Charles Reeves Liddell

Family photo with Charles as a boy standing on the right with his younger brother Thomas

Key Information

Name: Charles Reeves Liddell

DoB:  May 14, 1892

Regt: Royal Field Artillery; Service No: 715327

DoD: April 21 1918.

Academic Career: CGS 1905-07

Other: Draughtsman with Messrs. Cowan, Sheldon, & Co

Biographical Information [toggle_container keep_open=”false” initial_open=”1″] [toggle title=”Family Background”]

Family Background:

Charles was born in Manchester when his father was there working with his brother-in-law, WH Reeves. But both his parents were from Cumbria and had moved back to Stanwix by the time of the 1901 Census. Charles Isaac Liddell is listed as a joiner and builder (employer) by this census. The family believe there was friction between him and his father Isaac Liddell as they had competing businesses. In the 1911 census Charles and little brother Thomas were still at home but Charles was a draughtsman. They were living at 35, Rosebery Road, Stanwix, Carlisle. The Carlisle grammar school register gives the address of   27 Etterby Street.

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[toggle title=”Academic Record”]Academic Record: CGS 1905-07  [/toggle]

[toggle title=”War Service”]War Service:

Charles enlisted in early September 1914 as a gunner in the Royal Field Artillery he saw fighting on different war fronts. According to the Cumberland News he served for six months in Gallipoli and 12 months in Egypt (he is recorded as having entered Egypt on June 4 1915. “D” Bty. 210th Bde) .and “up to the borders of Palestine” and then in France for about 14 months. He was gassed in September 1917 and after a couple of months in hospital he was attached to another field battery. Later he transferred back to his original battery.

Charles was Killed in action, April 21, 1918. Aged 25.  Major WT Higbst(?) wrote: “He was killed by a shell whilst repairing a telephone line near the Battery position this morning. His death would be instantaneous. The fact that he died bravely doing his duty and that his end came without pain or suffering may be to you as it is to us his comrades…some small fragment of consolation in your grief…A general favourite in the battery he was in every sense of the word a real soldier, as fearless as he was modest. His particular work – a lineman – is at times dangerous and calls for a high standard of personal courage and endurance. Never has your son been known to hesitate or fail in his duty or to shrink from any personal danger. His work, always done in a quiet and unassuming way, was invariably thoroughly and conscientiously done, and it can be truly be said of him that no one who has given his all to his country and his country’s cause has served more faithfully than he. I know that Colonel Mason…had the very highest opinion of your son’s sterling qualities. As a soldier and as a comrade, the battery is poorer by his death. I am sending his body down to the back area tonight, and it will be laid to rest in the British cemetery at ——————- tomorrow.”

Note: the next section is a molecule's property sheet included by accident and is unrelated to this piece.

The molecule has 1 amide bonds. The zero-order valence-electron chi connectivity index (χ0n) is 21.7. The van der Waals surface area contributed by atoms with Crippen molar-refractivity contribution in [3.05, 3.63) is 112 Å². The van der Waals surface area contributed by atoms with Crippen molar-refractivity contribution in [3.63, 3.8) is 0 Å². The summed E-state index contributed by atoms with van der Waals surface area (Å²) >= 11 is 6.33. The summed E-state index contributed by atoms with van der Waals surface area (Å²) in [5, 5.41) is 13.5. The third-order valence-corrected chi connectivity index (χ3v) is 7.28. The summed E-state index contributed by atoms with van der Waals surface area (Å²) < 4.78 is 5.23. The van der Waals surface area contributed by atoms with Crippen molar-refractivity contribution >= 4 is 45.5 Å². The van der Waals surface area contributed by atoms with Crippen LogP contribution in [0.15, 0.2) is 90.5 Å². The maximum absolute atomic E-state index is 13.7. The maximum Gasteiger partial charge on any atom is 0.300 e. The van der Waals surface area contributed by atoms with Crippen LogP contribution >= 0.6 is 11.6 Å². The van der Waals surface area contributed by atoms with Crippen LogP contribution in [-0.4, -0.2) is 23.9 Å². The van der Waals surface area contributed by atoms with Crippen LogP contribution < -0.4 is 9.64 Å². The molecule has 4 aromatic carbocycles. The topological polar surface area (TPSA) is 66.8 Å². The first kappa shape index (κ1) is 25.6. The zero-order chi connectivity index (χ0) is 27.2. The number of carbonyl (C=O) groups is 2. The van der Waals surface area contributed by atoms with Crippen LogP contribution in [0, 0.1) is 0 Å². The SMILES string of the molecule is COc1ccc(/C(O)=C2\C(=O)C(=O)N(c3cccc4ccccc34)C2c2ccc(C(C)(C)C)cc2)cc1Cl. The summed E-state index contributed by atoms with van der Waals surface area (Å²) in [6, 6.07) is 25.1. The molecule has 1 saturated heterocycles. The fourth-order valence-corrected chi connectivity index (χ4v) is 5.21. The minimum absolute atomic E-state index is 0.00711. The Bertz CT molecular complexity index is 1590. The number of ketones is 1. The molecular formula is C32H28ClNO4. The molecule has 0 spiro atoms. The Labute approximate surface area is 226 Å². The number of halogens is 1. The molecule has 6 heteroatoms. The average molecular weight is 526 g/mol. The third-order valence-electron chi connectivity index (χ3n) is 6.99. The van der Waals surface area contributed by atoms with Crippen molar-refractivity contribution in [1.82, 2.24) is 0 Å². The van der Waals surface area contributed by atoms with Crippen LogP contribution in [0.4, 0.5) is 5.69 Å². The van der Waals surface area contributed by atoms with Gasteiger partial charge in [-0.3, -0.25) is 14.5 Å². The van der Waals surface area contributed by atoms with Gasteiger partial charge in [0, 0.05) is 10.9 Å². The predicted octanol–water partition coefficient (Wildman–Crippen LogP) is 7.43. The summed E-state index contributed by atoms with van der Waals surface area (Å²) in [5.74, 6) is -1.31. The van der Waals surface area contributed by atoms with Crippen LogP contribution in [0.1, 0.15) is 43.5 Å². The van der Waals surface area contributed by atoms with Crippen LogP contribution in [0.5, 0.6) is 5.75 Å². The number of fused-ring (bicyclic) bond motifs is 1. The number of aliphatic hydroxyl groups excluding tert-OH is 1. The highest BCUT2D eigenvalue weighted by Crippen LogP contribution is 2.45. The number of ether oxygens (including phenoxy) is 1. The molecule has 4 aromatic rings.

He was buried in Bienvillers Military Cemetery Grave Reference I.A.2

The Cumberland News later reported how Colonel Mason wrote to say: “Charlie…(has) been awarded the Military Medal for a specific act of bravery  in the field…Alas! That your poor boy, whom I know so well, is not here for me to convey to him personally my congratulations. He was one of my most trusted men whose technical knowledge was invaluable – a charming personality, modest and unassuming to such a degree as to be a stumbling block to his own advancement. His duty was a dangerous one; and so keen was he always that communications should be maintained that he never spared himself – on occasions, indeed, he had to be restrained from going out, so great was the risk to himself. England need never fear so long as she can produce such men as he – the personification of unselfishness and self-sacrifice. He realised the vital importance of his work and he did it honestly and fearlessly. Great and cruel though I know the blow of his death will be to you…yet be thankful for a son who was a good soldier and a good man. His life, I am sure, has not been lived in vain.”

Awards: Military medal (Date of Gazette August 29 1918). [/toggle]

[toggle title=”Battalion”]Battalion:

Royal Field Artillery

Service No: 715327[/toggle]

[toggle title=”Other”]Other: The CGS Memorial Register records Charles was working as a Draughtsman with Messrs. Cowan, Sheldon and Co..  His family had “He gave his life that we might live” inscribed on his tombstone. [/toggle]

[toggle title=”Sources”]Sources:

a)            Carlisle School Memorial Register 1264-1924

b)            Census:

1881 RG11/5161

1901 RG13/4870

1911 RG RG14/31339

c)            Margaret Davie

d)            British Army WWI Medal Rolls Index Cards, 1914-1920

e)          The Cumberland News 4 May 1918 and 18 May 1918

f)            CWGC

g)           www.ancestry.co.uk

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